Although I could go on and on about many oils that I love, these are my favorite three, aside from the obvious ones such as lavender and tea tree oils. And just to state the obvious, please remember to only go for organic and well-established sources for essential oils. Can you imagine the concentrations of toxins in a single drop if you're using an oil that's been grown under non-organic conditions? (Yikes!) And please keep in mind that I'm not a doctor, nor a professional aromatherapist. Finally, bear in mind that if you're on any medications, they need to be cross-checked with a physician of some sort. I've not had problems, but I've also done "my research" before using any oils and run them by my doctor, who is quite open-minded about these sorts of things if I bring him my research. At any rate, these are just three of my favorites that have worked wonders for me.
- Clary Sage: I think of this oil as the one that lifts you up when you are down but brings you down if you're too up and running on jittery nerves. I absolutely love this oil. Its properties are that of an antidepressant, anti-inflammatory, astringent, deodorant; it decreases gas and indigestion, brings on menstruation, relaxes muscles and nerves and lowers blood pressure.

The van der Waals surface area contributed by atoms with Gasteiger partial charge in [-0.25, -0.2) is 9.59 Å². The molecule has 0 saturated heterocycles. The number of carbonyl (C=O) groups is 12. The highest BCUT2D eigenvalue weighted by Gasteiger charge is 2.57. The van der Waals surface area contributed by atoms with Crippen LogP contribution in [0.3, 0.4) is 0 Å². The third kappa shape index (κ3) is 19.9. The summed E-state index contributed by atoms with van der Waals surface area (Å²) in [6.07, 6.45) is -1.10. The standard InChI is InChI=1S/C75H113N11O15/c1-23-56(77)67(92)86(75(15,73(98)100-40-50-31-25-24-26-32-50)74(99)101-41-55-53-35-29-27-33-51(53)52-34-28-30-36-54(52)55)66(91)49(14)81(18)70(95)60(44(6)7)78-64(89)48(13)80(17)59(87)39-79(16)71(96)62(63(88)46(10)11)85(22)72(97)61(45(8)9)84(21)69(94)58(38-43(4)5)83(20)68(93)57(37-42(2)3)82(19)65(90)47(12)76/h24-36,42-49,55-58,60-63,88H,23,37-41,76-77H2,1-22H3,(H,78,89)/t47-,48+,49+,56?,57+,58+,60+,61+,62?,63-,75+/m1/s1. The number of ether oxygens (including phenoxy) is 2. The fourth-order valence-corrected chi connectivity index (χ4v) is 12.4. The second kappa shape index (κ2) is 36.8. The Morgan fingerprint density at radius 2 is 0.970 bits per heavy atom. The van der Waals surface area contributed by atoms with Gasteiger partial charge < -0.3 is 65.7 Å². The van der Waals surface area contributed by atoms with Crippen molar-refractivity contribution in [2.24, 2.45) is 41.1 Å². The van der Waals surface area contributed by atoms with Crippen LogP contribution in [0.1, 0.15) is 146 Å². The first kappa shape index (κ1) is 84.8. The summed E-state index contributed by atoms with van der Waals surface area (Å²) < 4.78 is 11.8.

HOWEVER, WARNING: Large amounts can make one giddy, cause headaches and raise blood pressure. Never use it with alcohol or if you are pregnant, suffer from breast cysts uterine fibroids or other estrogen-related disorders!
- Neroli: Oh, I love the smell of this oil and it is my choice for falling asleep if the stars happen to line up in the sky correctly. (I'm kidding about the stars: sort of!)
Neroli Oil uses: this is an oil that produces relaxation and is although it is often compared to lavender, this is by far the preferred choice. It's calming properties allow it to to alleviate anxiety, depression and stress. It helps promote sleep and relieve restlessness.
- Pink Grapefruit: Oh, my. If you're exhausted, this will pep you up, but in a calm way, not as jerky and hyper as peppermint (IMHO).